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Created by Jewish Christians in the Adventist faith

Created by Jewish Christians in the Adventist faith


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They Used to Live Together

Jerusalem of Gold

Written by: Erin Parfet

Yet on a more spiritually profound level, the song encapsulates the longing of the Jewish people to worship with the One True God along the streets of gold in Heaven and the Eternal Jerusalem. When John saw New Jerusalem, "the city was pure gold, like clear glass" (Revelation 21:18), and furthermore, "the streets of the city were pure gold, like transparent glass" (Revelation 21:21). The golden aura of Jerusalem on earth may be a partial foreshadowing of the golden aura that will shimmer throughout all of Heaven when the time comes that believers are reunited with their Messiah for eternity.

Jerusalem of Gold was written by Israeli musician and songwriter Naomi Shemer, and officially premiered at Israel’s Music Festival of 1967, which took place the day after the 19th Independence Day celebrations and in the immediate aftermath of the Six-Day War. The music festival was not a competition per se but simply an event commissioned by Teddy Kollek, then Mayor of Jerusalem, seeking musical compositions commemorating Jerusalem at a time when there really were no such songs in existence, and the city was desperately seeking hope and inspiration amidst the Jordanian sniper fire and ravages of war.

Shemer, despite her experience in the Israeli Defense Force entertainment troupe, originally was reluctant to submit any compositions to the event. She felt inspired to contribute something, did not want to rush her creativity or inspiration; she essentially did not want to feel pressured to submit a musical composition prematurely, so she took her time with the process.

However, she did end up submitting a piece despite her early reluctance. Jerusalem of Gold was, of all things, inspired by Pello Joxepe, a Basque lullaby. The Basque region is located in northern Spain, spanning from the Bay of Biscay to the Pyrenees Mountains. Shemer was in attendance at an event where she heard a rendition of the lullaby performed by Paco Ibáñez, a Spanish singer-songwriter who toured Israel in 1962. The melody and harmony of Ibáñez’s rendition stuck in her head and unconsciously influenced her writing of Jerusalem of Gold. She felt convicted over time that she may have plagiarized Ibáñez’s work and reached out to him for his opinion on the matter. Ibáñez reassured Shemer that he was not angry, did not consider Jerusalem of Gold to be plagiarism, and that he was "glad it helped in some way."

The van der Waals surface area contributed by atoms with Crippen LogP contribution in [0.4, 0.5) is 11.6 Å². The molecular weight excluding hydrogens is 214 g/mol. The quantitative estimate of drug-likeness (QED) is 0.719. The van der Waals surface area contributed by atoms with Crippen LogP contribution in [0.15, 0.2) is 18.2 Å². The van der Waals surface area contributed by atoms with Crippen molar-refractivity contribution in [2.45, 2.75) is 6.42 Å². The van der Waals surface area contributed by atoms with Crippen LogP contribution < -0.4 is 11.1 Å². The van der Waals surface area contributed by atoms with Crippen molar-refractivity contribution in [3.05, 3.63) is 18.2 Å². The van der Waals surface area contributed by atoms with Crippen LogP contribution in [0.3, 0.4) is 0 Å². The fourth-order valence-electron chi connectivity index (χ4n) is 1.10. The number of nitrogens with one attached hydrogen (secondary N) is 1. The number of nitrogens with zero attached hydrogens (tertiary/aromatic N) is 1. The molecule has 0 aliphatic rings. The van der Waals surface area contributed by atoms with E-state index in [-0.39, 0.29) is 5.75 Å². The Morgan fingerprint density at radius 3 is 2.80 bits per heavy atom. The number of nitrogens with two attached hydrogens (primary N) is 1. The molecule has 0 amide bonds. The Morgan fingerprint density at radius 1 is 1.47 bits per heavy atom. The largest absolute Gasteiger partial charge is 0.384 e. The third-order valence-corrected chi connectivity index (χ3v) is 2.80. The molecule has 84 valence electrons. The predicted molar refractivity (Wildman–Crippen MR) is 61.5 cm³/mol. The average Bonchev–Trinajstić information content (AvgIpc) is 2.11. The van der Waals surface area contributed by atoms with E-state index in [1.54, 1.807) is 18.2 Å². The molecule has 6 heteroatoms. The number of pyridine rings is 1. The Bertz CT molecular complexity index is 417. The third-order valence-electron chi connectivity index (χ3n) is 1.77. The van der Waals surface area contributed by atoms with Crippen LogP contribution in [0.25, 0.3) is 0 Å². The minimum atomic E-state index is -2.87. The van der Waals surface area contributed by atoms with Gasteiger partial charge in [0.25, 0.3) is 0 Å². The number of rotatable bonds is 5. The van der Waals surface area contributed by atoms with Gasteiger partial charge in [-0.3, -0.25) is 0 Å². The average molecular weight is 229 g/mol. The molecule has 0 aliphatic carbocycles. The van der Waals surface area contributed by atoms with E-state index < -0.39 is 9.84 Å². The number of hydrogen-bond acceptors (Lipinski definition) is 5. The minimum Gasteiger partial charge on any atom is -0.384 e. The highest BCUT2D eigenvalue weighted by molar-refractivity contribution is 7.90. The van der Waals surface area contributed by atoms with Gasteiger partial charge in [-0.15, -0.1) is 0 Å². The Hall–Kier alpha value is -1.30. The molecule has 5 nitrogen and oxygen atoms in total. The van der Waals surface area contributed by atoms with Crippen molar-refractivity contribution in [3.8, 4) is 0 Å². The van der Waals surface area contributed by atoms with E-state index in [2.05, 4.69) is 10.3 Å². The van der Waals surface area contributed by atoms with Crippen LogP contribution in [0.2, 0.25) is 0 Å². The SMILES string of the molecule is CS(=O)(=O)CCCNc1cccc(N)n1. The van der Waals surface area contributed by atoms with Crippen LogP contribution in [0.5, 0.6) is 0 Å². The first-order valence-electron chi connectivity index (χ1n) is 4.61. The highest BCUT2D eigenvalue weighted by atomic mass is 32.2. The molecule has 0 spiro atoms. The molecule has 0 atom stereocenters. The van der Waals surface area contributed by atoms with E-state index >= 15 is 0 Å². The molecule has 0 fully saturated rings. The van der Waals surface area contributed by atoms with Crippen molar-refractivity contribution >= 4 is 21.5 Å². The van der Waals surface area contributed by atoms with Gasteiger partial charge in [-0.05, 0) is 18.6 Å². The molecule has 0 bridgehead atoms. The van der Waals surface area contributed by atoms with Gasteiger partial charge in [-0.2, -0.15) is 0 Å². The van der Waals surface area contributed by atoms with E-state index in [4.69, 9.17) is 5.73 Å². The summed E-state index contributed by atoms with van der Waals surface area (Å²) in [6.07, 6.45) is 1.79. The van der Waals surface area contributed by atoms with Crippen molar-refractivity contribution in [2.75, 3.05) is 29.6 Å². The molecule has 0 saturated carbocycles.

Video by: Israel Police - משטרת ישראל

Despite Israel’s independence as a sovereign state in 1948, the recent Six Day War had left Israel devastated and the Old City subject to occupation by the Hashemite Kingdom of Jordan. Jewish people were unable to enter the Old City and East Jerusalem. Shemer personally sang Jerusalem of Gold for the Israeli Defense Forces prior to the war and the official debut at the music festival to help boost the troops’ morale, and this was considered the first time the song had ever been sung in the world despite the more private setting. Meanwhile, when the actual music festival rolled around, a relatively unknown 19-year-old named Shuli Nathan performed Shemer’s song at the festival, the first public debut of the piece, where it became an instant hit and undeniably the most popular of Shemer’s musical works.

Once Israeli Defense Force paratroopers liberated the Old City from their plight under Jordanian rule, for the first time since 1948, the Jewish people were able to approach and pray at the Western Wall, undeniably the holiest place of worship for the Jewish people. At the Western Wall, the Jewish people cried, prayed, and sang Yerushalayim Shel Zahav.

When Shemer became aware of the fact that her song had a place in the hearts of the Jewish people at this historical moment, coupled with the inspiration of the shofar blasts from the Temple Mount marking Jerusalem’s independence, she wrote an additional verse to be added to her original composition to celebrate the reunification of Jerusalem.

Today, the song has exponentially increased in popularity and can be heard on the radio, in the public square, around campfires, and in some religious settings. The piece resonated so deeply with the Jewish people that Knesset Member Uri Avneri proposed legislation that would make Jerusalem of Gold the official national anthem of Israel. However, the legislation did not pass, and so the piece remains the unofficial anthem of Israel. Shemer died on June 26, 2004, at the age of 74.